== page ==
Model Rail Radio
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About the Co-Hosts
Chris Abbott hails from the small town of Alliston in Ontario, Canada. At the age of 8 or 9 he was presented with a Bachmann HO scale train set (complete with a CN diesel in the noodle paint scheme) and, with the able supervision and assistance of his father (plus a dog-eared copy of 6 HO Railroads You Can Build), slowly worked towards a 4'x6' layout wired for dual cab control using Atlas electrical components.
During regular visits to the city of Toronto, Chris insisted on riding the TTC (Toronto Transit Commission) streetcars and subway system; the desire to Ride the Rocket is still very strong. At the age of 14, the arrival of a personal computer interrupted his pursuit of the hobby for a good number of years. Chris returned to model railways in his late 20's with a freelanced portable 2'6"x5' N scale layout and an N-Trak module. The layout served as a test-bed for the smooth and flowing placement of flex track and commercial turnouts, and was used to demonstrate both DC block wiring techniques and present operation of DCC (Digital Command Control) equipment at the local club. The advent of DCC finally allowed him to merge his computer and model railway interests.
Particpation in the local railway club and various public exhibitions further refined Chris' interests and focus and, in 1999, he moved into the S scale and narrow gauge aspects of the hobby. He developed a keen interest in the history and equipment of the 42'' gauge Railways of Newfoundland. An active Yahoo discussion group (nee eGroups, nee OneList) that he started in January of 2000 still exists for fans of those lines. Late in 2005, Chris began working with a group of modellers to develop and build S scale (standard gauge) modules based on the Free-mo concept, which they exhibit at local events.
The Live Steam bug bit in 2009, and Chris is currently tinkering with a Lady Anne 16mm scale locomotive built from a kit by a local model engineer. A number of outdoor efforts are ongoing to create a suitable space to run this and other steam powered equipment. The plan is to model a quantity of War Department Light Railways (WDLR) wagons as used in the trenches during the Great War, and afterwards in industrial service. Chris was lucky enough to attend the Twin Turtles day at the Leighton Buzzard Light Railway in 2004 to see a pair of operational, WWI era, protected Simplex locomotives and view other narrow gauge military and industrial equipment in use - which no doubt kicked off the whole Great War aspect of the hobby.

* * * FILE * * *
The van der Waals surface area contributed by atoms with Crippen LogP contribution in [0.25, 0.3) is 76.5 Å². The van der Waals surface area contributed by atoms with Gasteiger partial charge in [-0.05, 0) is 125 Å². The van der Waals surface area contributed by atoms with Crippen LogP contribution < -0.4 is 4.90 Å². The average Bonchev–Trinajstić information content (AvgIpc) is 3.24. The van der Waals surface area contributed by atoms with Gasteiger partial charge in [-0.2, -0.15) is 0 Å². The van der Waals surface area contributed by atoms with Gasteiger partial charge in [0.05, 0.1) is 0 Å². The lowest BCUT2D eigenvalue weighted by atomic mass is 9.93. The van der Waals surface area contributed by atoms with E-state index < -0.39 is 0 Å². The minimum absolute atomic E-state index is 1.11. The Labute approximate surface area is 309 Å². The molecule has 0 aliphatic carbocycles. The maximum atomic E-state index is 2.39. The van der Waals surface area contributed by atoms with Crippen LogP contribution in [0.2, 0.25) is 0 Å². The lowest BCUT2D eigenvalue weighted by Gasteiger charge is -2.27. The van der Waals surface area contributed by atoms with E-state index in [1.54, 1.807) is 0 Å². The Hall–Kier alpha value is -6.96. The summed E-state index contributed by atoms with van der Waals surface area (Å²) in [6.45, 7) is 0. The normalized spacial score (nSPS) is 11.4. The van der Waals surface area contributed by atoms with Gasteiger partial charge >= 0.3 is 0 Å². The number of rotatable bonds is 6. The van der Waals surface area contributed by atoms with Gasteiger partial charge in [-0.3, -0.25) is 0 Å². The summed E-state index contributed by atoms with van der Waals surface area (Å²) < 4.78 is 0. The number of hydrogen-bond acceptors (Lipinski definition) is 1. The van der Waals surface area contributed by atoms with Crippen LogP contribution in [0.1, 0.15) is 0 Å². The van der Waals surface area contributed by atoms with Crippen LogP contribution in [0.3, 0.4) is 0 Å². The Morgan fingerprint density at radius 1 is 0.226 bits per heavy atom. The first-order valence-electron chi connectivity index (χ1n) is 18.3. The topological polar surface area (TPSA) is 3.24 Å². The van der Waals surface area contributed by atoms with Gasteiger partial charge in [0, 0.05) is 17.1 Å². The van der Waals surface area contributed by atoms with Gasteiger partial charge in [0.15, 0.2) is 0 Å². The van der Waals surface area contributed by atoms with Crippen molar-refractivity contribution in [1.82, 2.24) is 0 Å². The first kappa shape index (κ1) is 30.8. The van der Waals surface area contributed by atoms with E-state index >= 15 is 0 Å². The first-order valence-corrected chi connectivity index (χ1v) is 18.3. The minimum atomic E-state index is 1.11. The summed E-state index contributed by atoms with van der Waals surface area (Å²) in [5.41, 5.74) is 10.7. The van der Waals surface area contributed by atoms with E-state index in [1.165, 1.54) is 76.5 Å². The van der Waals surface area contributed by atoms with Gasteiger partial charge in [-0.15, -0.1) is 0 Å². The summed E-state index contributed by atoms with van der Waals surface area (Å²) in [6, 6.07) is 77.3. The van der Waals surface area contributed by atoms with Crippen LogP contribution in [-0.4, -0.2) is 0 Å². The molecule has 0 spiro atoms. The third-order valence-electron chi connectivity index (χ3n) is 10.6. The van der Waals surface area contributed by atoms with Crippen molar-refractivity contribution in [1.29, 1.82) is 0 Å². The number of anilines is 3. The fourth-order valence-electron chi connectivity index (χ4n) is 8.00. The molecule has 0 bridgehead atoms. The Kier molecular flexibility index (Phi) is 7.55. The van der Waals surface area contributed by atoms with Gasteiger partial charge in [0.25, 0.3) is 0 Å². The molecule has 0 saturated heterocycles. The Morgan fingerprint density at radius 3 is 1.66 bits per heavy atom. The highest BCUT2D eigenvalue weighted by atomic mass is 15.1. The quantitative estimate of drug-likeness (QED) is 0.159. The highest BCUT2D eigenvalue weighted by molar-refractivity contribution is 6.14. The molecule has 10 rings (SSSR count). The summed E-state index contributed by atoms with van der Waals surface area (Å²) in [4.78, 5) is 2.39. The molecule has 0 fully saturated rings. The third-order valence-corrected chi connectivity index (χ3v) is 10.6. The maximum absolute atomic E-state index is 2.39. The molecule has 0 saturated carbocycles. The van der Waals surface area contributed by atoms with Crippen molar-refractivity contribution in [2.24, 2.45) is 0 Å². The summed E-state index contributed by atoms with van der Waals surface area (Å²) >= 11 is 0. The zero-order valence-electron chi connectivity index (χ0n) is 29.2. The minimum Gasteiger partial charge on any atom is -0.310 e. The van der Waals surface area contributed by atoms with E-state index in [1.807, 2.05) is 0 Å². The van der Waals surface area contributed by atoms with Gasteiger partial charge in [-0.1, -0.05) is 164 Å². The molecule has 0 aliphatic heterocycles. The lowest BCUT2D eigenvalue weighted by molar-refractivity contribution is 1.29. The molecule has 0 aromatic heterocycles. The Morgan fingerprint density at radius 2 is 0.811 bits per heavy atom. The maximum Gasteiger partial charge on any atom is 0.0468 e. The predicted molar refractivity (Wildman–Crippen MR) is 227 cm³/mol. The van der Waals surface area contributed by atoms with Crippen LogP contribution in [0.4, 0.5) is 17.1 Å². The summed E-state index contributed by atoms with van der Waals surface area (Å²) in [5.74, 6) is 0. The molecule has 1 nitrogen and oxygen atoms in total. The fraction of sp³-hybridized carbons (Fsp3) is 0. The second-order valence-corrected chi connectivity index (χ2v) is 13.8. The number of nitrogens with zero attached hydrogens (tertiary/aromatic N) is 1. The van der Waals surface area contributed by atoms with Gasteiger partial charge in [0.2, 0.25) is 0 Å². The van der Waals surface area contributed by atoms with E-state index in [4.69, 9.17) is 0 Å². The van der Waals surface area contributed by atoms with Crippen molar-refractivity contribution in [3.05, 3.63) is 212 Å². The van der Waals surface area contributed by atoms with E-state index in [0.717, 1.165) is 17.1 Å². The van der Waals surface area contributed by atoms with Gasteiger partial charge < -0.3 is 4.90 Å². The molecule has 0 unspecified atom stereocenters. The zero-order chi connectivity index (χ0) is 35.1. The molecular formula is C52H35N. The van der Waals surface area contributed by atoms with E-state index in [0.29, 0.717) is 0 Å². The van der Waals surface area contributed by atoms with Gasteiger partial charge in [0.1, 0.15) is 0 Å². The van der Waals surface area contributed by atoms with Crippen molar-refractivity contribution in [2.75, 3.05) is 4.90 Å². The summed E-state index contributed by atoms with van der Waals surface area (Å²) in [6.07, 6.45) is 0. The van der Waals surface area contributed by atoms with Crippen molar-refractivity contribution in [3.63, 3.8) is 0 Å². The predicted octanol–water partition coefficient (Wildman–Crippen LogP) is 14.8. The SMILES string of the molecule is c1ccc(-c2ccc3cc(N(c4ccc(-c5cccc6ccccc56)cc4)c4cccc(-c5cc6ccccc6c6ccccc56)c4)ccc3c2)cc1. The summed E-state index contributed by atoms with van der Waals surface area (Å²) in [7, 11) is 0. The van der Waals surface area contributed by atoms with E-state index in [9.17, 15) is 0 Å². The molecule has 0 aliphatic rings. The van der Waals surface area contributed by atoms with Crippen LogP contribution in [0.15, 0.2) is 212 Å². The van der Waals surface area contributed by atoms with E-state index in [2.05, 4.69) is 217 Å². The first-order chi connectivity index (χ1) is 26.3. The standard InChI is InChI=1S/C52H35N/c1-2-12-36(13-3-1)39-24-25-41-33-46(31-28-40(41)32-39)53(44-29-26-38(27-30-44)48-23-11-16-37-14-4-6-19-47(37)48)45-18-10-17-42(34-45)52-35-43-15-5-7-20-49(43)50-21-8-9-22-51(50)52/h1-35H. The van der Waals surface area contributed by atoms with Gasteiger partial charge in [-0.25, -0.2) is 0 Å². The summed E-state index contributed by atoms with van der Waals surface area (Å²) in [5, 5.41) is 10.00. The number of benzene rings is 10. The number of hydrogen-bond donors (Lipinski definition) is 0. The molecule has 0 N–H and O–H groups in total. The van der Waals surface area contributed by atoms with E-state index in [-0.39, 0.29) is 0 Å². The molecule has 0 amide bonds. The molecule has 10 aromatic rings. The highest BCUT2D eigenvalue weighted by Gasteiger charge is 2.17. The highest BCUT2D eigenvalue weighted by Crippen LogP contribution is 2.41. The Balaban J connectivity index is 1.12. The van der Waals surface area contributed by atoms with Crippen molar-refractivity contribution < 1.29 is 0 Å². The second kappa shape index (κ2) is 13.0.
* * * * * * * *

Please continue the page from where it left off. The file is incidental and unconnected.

Chris has also created various CAD models and drawings for a few pieces of rolling stock released by a Canadian manufacturer. Machinery and technology have always been interests of his, and he has undertaken several training courses in fabrication techniques using wood and metal, in addition to many computer-oriented programmes. Chris has previously worked in the computer electronics and data networking fields, and is currently involved in the aerospace industry.
A chance discussion in 2009 brought Chris into contact with Tom Barbalet and the Model Rail Radio concept. In no time at all, Tom recruited him to the project. While he continues actively engaged as a co-host for the long-format Model Rail Radio podcast, he is also serving as the Technical Director for The Model Railway Show, a new podcast with a news-magazine style.
Tom Barbalet has been a podcaster since 2006. His interest in model trains comes from childhood when he was give a Lima "The Overland" train set in Australia in the late 1980s.
In 1999, when Tom first moved to the US having spent nearly four months flying continuously he vowed not to take an airplane for an entire year. Through this time Tom travelled between US and Canadian cities by train traveling coast to coast by different Amtrack routes.
Tom has travelled by train throughout Australia, the US, Canada, the UK, France, Germany, Austria, Switzerland, Sweden, Malaysia and Thailand.
Moving back to the US in 2005, Tom was re-introduced to model trains by a coworker and began planning a model railroad layout. He started building benchwork in early 2009 and laying track mid 2009.
Interviewed on Podcast411 (the inside the actors studio for podcasters) in 2007, Tom stated that it was astonishing the lack of model railroad podcasts. With a proven record building a community with freely available, always accessible podcasts without paid subscription or advertising, Tom saw the need for a similar style of podcast being available to the model railroading community. The live internet radio format meant anyone could contribute and the format was actively decided by the listeners.
For more information on Tom's other hobby passions, please follow this link.